Ohio BWC Investigations Result In 11 Workers’ Comp Fraud Convictions In June

                               Columbus, OH (CompNewsNetwork) - Ohio Bureau of Workers' Compensation (BWC) Administrator/CEO Stephen Buehrer today announced 11 individuals were convicted of or pleaded guilty to charges related to defrauding Ohio's workers' compensation system during the month of June. The court actions are the result of investigations conducted by BWC's Special Investigations Department (SID), which works to deter, detect, investigate, and prosecute workers' compensation fraud.

“Our Special Investigations Department continues to do an outstanding job of catching up to these fraudsters and holding them accountable for their actions,” said Buehrer. “Our hope is that by highlighting these actions in the media and through our newly launched Special Investigations Facebook page, we can deter those who would defraud Ohio's injured workers and businesses.”

Earlier this week, BWC launched a Special Investigations Facebook page that can be found at www.facebook.com/ohiobwcfraud. It includes news on recent investigatory action, a most-wanted section and a link to report fraud.

Following is a sampling of cases that resulted in a guilty plea or conviction during the month of June.

Sharlyn Adams (Cincinnati, Hamilton County) pleaded guilty to one misdemeanor count of workers' compensation fraud for working while receiving benefits. Investigators found that Adams had returned to work while receiving Temporary Total Disability benefits for performing the same type of work she was performing at the time of her industrial injury. While collecting disability, Adams was working for the Catholic Residential Services Nursing Home. Adams was sentenced to 180 days in jail suspended and she was placed on probation for five years. She was also ordered to pay restitution of $3,661.29 and an additional $1,000 for investigative costs.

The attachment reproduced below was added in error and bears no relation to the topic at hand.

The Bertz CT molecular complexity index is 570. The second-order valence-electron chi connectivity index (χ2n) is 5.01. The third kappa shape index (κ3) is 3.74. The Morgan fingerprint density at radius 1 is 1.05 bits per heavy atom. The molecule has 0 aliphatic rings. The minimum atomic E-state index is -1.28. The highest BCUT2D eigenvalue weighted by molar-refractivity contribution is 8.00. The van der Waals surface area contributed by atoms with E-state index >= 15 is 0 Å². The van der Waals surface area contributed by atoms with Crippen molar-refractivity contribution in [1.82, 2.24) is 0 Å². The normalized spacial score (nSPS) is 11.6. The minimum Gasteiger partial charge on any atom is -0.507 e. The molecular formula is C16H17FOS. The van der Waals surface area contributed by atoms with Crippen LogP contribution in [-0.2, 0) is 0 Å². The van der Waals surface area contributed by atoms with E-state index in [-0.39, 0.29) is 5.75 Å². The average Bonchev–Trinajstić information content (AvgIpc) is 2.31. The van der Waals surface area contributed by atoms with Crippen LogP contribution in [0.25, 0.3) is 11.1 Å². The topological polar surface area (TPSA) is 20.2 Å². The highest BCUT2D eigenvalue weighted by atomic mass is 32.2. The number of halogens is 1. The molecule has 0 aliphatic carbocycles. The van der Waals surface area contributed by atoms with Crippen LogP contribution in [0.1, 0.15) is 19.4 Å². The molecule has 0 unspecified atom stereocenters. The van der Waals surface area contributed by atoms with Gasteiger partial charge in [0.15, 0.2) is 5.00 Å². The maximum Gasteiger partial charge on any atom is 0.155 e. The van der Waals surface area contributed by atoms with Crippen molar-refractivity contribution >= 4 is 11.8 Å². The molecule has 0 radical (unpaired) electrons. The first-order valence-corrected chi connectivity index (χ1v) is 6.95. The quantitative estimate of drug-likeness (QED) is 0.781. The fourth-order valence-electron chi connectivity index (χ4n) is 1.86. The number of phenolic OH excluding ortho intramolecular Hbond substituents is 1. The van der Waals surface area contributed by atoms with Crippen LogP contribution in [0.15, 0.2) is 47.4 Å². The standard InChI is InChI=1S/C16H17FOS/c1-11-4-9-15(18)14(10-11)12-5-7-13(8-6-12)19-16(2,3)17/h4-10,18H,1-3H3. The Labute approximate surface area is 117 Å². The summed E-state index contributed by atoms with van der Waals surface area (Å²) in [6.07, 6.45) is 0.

John Bou-Sliman (Port Clinton, Ottawa County) pleaded guilty to one count of workers' compensation fraud for failing to make premium payments and maintain coverage for his restaurant business, The Jolly Roger. His workers' compensation policy lapsed in September 2007 after his premium check bounced. Bou-Sliman was informed of his lapsed status and when agents later served him with a second notice, he assured them he would take the necessary steps to make the payment and have his policy reinstated. He failed to make any new payments within the allocated time frame and the policy remained lapsed. On June 14, 2011, Bou-Sliman pleaded guilty as part of a plea deal. Sentencing has been scheduled for August 8, 2011.

William Burchfield (Lancaster, Fairfield County) was sentenced for workers' compensation fraud for operating without coverage. Burchfield, owner of Elite Sewer and Septic, allowed his policy to lapse in 2007 and failed to have it reinstated even after attempts by BWC agents to assist him in returning to compliance. A judge found Burchfield guilty on June 27 and ordered him to pay restitution to BWC in the amount of $300 per month beginning July 28. The judge also ordered five years probation, a suspended jail sentence of 90 days, and ordered him to pay $100 in fines and $95 in court costs.